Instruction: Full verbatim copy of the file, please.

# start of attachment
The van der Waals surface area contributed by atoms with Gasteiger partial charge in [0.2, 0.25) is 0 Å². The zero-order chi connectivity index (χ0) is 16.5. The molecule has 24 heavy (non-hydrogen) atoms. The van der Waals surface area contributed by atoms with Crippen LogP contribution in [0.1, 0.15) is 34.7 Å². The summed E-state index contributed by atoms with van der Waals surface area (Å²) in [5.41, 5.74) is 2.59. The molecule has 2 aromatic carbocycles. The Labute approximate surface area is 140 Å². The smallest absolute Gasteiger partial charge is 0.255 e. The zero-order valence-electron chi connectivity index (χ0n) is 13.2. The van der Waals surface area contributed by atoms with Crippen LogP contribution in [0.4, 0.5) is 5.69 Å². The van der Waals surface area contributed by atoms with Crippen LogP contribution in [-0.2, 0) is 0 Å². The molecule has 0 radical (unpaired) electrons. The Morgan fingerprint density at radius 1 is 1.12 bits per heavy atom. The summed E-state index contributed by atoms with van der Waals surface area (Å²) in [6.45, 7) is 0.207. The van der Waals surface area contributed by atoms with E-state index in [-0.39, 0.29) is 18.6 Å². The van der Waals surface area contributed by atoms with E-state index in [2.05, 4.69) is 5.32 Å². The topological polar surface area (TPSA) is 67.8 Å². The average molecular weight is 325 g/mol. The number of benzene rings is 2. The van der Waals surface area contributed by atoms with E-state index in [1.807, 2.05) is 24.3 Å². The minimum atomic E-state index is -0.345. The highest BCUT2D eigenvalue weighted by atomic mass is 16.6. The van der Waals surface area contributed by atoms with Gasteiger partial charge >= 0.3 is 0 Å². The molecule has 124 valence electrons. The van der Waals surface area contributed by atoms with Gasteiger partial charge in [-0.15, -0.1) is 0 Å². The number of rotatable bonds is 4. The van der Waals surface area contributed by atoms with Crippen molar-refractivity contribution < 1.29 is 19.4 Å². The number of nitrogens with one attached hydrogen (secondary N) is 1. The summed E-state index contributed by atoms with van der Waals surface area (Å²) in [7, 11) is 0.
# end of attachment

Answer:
The van der Waals surface area contributed by atoms with Gasteiger partial charge in [0.2, 0.25) is 0 Å². The zero-order chi connectivity index (χ0) is 16.5. The molecule has 24 heavy (non-hydrogen) atoms. The van der Waals surface area contributed by atoms with Crippen LogP contribution in [0.1, 0.15) is 34.7 Å². The summed E-state index contributed by atoms with van der Waals surface area (Å²) in [5.41, 5.74) is 2.59. The molecule has 2 aromatic carbocycles. The Labute approximate surface area is 140 Å². The smallest absolute Gasteiger partial charge is 0.255 e. The zero-order valence-electron chi connectivity index (χ0n) is 13.2. The van der Waals surface area contributed by atoms with Crippen LogP contribution in [0.4, 0.5) is 5.69 Å². The van der Waals surface area contributed by atoms with Crippen LogP contribution in [-0.2, 0) is 0 Å². The molecule has 0 radical (unpaired) electrons. The Morgan fingerprint density at radius 1 is 1.12 bits per heavy atom. The summed E-state index contributed by atoms with van der Waals surface area (Å²) in [6.45, 7) is 0.207. The van der Waals surface area contributed by atoms with E-state index in [-0.39, 0.29) is 18.6 Å². The van der Waals surface area contributed by atoms with E-state index in [2.05, 4.69) is 5.32 Å². The topological polar surface area (TPSA) is 67.8 Å². The average molecular weight is 325 g/mol. The number of benzene rings is 2. The van der Waals surface area contributed by atoms with E-state index in [1.807, 2.05) is 24.3 Å². The minimum atomic E-state index is -0.345. The highest BCUT2D eigenvalue weighted by atomic mass is 16.6. The van der Waals surface area contributed by atoms with Gasteiger partial charge >= 0.3 is 0 Å². The molecule has 124 valence electrons. The van der Waals surface area contributed by atoms with Gasteiger partial charge in [-0.15, -0.1) is 0 Å². The number of rotatable bonds is 4. The van der Waals surface area contributed by atoms with Crippen molar-refractivity contribution < 1.29 is 19.4 Å². The number of nitrogens with one attached hydrogen (secondary N) is 1. The summed E-state index contributed by atoms with van der Waals surface area (Å²) in [7, 11) is 0.